- Wafres A
cake baked in an iron form resembling an old-fashioned waffle iron.
were often commercially made and were widely popular with many names: cialdone,
nevole, nelles, neules, lozanges, oublies,
hosties, waifurs, wafron, & wastel.
were mostly eaten as a separate food item, but had some limited use in
the kitchen as well, with layers of wafers being used as alternative
of preparing a pastry crust for the bottom or top of a pie. In Lent,
could be made with fish included.
"And wafres, pipyng hoot out of the gleede" - The Miller's
- Wafereres Makers
and sellers of wafers and cakes. Often wafereres would make their wares
on the streets to sell to passersby.
"Syngeres with harpes, baudes, wafereres" - The Pardoner's
illustration of a waferer
- Walsh-note Walnut.
Nuts played an enormous role in medieval diet and walnuts were among
many sorts of nuts that were constantly kept on hand in larger
They also had the added value of being able to be made, like almonds,
both a milk and an oil.
"Under a walsh-note shale." - The Hous of fame
A walsh-note shale is a walnut shell.
- Wastel-breed A
fine white-bread; cake bread. One of the best grades of bread in
use, reserved for the upper classes. In the Middle Ages, four grades of
bread were recognized: payndemayn, wastel, and two cheaper kinds.
bread was the best of the grade in ordinary use. Chucer's Prioress fed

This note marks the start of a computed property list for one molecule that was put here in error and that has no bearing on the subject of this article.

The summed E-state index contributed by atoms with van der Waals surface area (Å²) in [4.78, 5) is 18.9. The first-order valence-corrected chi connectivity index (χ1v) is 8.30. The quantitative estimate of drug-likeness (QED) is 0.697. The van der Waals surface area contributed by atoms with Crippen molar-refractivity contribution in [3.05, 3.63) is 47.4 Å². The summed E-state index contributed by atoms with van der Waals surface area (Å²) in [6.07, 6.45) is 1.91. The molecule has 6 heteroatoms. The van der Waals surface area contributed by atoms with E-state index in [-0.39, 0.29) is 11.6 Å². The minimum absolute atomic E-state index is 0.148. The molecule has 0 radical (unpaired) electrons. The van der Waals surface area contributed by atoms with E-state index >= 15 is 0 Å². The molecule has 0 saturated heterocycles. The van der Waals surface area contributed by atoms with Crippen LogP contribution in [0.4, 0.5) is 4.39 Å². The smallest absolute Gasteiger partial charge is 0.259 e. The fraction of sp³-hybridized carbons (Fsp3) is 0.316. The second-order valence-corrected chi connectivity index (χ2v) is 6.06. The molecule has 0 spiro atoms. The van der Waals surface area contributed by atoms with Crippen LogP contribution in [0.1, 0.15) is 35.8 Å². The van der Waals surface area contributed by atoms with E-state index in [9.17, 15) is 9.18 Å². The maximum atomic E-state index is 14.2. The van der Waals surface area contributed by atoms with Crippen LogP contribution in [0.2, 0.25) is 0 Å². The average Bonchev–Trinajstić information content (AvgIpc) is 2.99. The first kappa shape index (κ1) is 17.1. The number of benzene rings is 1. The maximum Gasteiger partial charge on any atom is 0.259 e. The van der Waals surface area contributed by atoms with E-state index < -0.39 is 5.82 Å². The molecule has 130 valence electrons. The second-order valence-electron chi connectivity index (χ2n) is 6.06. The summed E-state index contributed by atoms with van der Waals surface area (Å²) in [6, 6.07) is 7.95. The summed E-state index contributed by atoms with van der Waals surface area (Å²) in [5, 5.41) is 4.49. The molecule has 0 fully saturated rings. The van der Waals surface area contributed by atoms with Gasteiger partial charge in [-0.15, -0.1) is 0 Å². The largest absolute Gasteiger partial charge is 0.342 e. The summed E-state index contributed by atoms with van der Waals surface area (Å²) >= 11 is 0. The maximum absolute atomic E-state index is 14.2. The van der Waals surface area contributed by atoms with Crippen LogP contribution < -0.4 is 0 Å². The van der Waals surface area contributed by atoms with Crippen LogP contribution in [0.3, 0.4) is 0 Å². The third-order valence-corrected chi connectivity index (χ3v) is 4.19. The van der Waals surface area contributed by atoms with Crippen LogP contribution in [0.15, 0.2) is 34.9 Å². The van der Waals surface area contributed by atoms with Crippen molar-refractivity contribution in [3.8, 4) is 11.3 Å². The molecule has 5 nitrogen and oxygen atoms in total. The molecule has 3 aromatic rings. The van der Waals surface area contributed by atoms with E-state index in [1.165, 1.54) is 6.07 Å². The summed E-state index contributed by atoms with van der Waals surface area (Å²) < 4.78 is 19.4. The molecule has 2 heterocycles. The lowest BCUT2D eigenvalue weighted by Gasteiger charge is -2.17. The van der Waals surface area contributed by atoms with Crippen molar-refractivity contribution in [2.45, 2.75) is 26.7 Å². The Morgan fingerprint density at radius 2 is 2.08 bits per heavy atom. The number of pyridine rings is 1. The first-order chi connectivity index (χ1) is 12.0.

it to her little dogs, indicating that her priory ate only the best.
"With rosted flessh, or milk and wastel-breed." - Prologue
to The Canterbury Tales.
- Were A
"This strem yow ledeth to the sorweful were
There as the fish in prysoun is al drye" - The Parlement of Foules
- Wort, Wortes Herbs;
also greens such as spinach and cabbage, etc. These plants were leafy
to provide cover for Chaucer's sly col-fox to hide in waiting for
"And in a bed of wortes still he lay" - The Nun's Priest's
"Among the wortes on a boterflye" - The Nun's Priest's
"Wortes or other herbes tymes ofte." - The Clerk's Tale
- Wyn Wine.
known and loved, wine was one of the most vital food items of the
Ages. Its production and trade was a major commerce, and it was used
by nearly everyone, from kings to commoners. Qualities of wine ranged
superior to barely consumable, and hundredes of types and varieties
In addition, a muititude of beverages were made from wine, such as ypocras
Doctors and physicians recommeded it, and its uses in cooking were
To mention all the roles this substance played in Medieval culture
take far more space and time than allowed here; needless to say, wine
probably the most important beverage in the Middle Ages, if not in all
of history itself.
"The wyn anon, and whan so that yow leste" - Troilus
"Wel loved he by the morwe a sop in wyn;" - Prologue
to The Canterbury Tales
"As ever moote I drynken wyn or ale" - Thw Wife of Bath's
'And brynge us breed and wyn ful prively." - The Pardoner's
"No wyn ne drank she, neither whit ne reed;" - The Nun's
"And for to drynken strong wyn, reed as blood;" - Prologue
to the Canterbury Tales
"And eek the wyn, in al this melodye" - The Squire's
"Strong was the wyn, and wel to drynke us leste" - Prologue
to The Canterbury Tales
"They fette hym first the sweete wyn" - Sir Thopas
"The spices and the wyn is come anoon" - The Squire's
- Wyn Ape
wine that makes a monkey out of the drinker, wine that makes one
"I trowe that ye dronken han wyn ape" - The Manciple's